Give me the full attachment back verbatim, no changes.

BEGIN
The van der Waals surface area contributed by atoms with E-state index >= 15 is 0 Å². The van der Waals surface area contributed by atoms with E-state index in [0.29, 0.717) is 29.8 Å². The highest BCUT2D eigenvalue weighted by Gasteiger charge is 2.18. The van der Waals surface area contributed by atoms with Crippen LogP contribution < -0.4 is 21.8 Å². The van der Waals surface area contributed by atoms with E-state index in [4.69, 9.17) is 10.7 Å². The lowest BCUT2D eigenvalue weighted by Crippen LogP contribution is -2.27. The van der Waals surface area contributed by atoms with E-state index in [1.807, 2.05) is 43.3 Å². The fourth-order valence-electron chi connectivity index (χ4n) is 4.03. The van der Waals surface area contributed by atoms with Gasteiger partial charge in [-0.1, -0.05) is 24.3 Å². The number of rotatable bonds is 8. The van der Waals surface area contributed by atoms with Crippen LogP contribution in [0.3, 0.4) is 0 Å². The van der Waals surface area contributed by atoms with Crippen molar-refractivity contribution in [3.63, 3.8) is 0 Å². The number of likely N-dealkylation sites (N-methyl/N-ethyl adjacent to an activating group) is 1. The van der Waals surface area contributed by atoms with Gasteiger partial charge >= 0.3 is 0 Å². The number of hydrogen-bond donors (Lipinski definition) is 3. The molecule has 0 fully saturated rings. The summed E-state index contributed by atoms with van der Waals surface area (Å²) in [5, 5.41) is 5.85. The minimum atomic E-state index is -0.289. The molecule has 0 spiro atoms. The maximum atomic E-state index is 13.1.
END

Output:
The van der Waals surface area contributed by atoms with E-state index >= 15 is 0 Å². The van der Waals surface area contributed by atoms with E-state index in [0.29, 0.717) is 29.8 Å². The highest BCUT2D eigenvalue weighted by Gasteiger charge is 2.18. The van der Waals surface area contributed by atoms with Crippen LogP contribution < -0.4 is 21.8 Å². The van der Waals surface area contributed by atoms with E-state index in [4.69, 9.17) is 10.7 Å². The lowest BCUT2D eigenvalue weighted by Crippen LogP contribution is -2.27. The van der Waals surface area contributed by atoms with E-state index in [1.807, 2.05) is 43.3 Å². The fourth-order valence-electron chi connectivity index (χ4n) is 4.03. The van der Waals surface area contributed by atoms with Gasteiger partial charge in [-0.1, -0.05) is 24.3 Å². The number of rotatable bonds is 8. The van der Waals surface area contributed by atoms with Crippen LogP contribution in [0.3, 0.4) is 0 Å². The van der Waals surface area contributed by atoms with Crippen molar-refractivity contribution in [3.63, 3.8) is 0 Å². The number of likely N-dealkylation sites (N-methyl/N-ethyl adjacent to an activating group) is 1. The van der Waals surface area contributed by atoms with Gasteiger partial charge >= 0.3 is 0 Å². The number of hydrogen-bond donors (Lipinski definition) is 3. The molecule has 0 fully saturated rings. The summed E-state index contributed by atoms with van der Waals surface area (Å²) in [5, 5.41) is 5.85. The minimum atomic E-state index is -0.289. The molecule has 0 spiro atoms. The maximum atomic E-state index is 13.1.